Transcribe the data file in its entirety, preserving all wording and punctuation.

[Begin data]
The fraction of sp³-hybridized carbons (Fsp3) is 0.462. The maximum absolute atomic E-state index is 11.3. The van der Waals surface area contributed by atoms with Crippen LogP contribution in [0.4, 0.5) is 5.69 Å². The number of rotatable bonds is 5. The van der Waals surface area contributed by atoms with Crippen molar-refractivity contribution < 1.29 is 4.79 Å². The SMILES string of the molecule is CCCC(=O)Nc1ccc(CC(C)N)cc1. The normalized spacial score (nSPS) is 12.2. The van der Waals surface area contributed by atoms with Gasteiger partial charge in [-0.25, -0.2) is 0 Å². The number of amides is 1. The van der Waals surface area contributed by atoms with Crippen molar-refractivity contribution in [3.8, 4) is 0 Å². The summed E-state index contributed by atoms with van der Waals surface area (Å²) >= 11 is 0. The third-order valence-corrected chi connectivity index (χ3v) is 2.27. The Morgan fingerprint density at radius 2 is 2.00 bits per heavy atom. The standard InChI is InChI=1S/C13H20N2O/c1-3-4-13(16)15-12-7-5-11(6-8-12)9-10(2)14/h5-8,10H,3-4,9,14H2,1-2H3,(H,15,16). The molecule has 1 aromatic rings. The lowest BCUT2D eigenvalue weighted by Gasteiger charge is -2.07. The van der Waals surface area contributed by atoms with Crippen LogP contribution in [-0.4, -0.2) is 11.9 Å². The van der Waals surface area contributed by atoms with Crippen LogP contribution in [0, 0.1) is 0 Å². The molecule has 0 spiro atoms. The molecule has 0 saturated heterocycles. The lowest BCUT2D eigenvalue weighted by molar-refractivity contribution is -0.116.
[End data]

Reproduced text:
The fraction of sp³-hybridized carbons (Fsp3) is 0.462. The maximum absolute atomic E-state index is 11.3. The van der Waals surface area contributed by atoms with Crippen LogP contribution in [0.4, 0.5) is 5.69 Å². The number of rotatable bonds is 5. The van der Waals surface area contributed by atoms with Crippen molar-refractivity contribution < 1.29 is 4.79 Å². The SMILES string of the molecule is CCCC(=O)Nc1ccc(CC(C)N)cc1. The normalized spacial score (nSPS) is 12.2. The van der Waals surface area contributed by atoms with Gasteiger partial charge in [-0.25, -0.2) is 0 Å². The number of amides is 1. The van der Waals surface area contributed by atoms with Crippen molar-refractivity contribution in [3.8, 4) is 0 Å². The summed E-state index contributed by atoms with van der Waals surface area (Å²) >= 11 is 0. The third-order valence-corrected chi connectivity index (χ3v) is 2.27. The Morgan fingerprint density at radius 2 is 2.00 bits per heavy atom. The standard InChI is InChI=1S/C13H20N2O/c1-3-4-13(16)15-12-7-5-11(6-8-12)9-10(2)14/h5-8,10H,3-4,9,14H2,1-2H3,(H,15,16). The molecule has 1 aromatic rings. The lowest BCUT2D eigenvalue weighted by Gasteiger charge is -2.07. The van der Waals surface area contributed by atoms with Crippen LogP contribution in [-0.4, -0.2) is 11.9 Å². The van der Waals surface area contributed by atoms with Crippen LogP contribution in [0, 0.1) is 0 Å². The molecule has 0 spiro atoms. The molecule has 0 saturated heterocycles. The lowest BCUT2D eigenvalue weighted by molar-refractivity contribution is -0.116.